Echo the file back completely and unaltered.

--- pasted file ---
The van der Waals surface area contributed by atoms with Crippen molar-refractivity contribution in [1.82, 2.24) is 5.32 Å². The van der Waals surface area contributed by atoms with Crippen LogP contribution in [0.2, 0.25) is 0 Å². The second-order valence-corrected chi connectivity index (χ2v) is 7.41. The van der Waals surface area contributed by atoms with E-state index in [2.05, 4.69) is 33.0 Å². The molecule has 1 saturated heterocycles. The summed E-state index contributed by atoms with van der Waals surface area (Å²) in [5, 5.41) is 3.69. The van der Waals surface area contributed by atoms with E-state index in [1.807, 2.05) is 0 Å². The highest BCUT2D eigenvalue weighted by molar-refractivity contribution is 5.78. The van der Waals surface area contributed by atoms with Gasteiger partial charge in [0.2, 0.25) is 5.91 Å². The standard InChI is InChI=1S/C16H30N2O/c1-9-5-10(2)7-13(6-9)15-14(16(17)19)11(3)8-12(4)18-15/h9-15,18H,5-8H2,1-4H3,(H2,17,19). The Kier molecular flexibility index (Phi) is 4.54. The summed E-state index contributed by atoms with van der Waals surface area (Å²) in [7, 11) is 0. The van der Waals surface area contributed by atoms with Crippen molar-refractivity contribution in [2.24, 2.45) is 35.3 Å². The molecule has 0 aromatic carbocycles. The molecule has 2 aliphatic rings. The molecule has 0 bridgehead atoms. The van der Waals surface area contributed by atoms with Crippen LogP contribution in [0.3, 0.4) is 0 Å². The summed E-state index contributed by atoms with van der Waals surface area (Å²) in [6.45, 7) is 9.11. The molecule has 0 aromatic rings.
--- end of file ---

The van der Waals surface area contributed by atoms with Crippen molar-refractivity contribution in [1.82, 2.24) is 5.32 Å². The van der Waals surface area contributed by atoms with Crippen LogP contribution in [0.2, 0.25) is 0 Å². The second-order valence-corrected chi connectivity index (χ2v) is 7.41. The van der Waals surface area contributed by atoms with E-state index in [2.05, 4.69) is 33.0 Å². The molecule has 1 saturated heterocycles. The summed E-state index contributed by atoms with van der Waals surface area (Å²) in [5, 5.41) is 3.69. The van der Waals surface area contributed by atoms with E-state index in [1.807, 2.05) is 0 Å². The highest BCUT2D eigenvalue weighted by molar-refractivity contribution is 5.78. The van der Waals surface area contributed by atoms with Gasteiger partial charge in [0.2, 0.25) is 5.91 Å². The standard InChI is InChI=1S/C16H30N2O/c1-9-5-10(2)7-13(6-9)15-14(16(17)19)11(3)8-12(4)18-15/h9-15,18H,5-8H2,1-4H3,(H2,17,19). The Kier molecular flexibility index (Phi) is 4.54. The summed E-state index contributed by atoms with van der Waals surface area (Å²) in [7, 11) is 0. The van der Waals surface area contributed by atoms with Crippen molar-refractivity contribution in [2.24, 2.45) is 35.3 Å². The molecule has 0 aromatic carbocycles. The molecule has 2 aliphatic rings. The molecule has 0 bridgehead atoms. The van der Waals surface area contributed by atoms with Crippen LogP contribution in [0.3, 0.4) is 0 Å². The summed E-state index contributed by atoms with van der Waals surface area (Å²) in [6.45, 7) is 9.11. The molecule has 0 aromatic rings.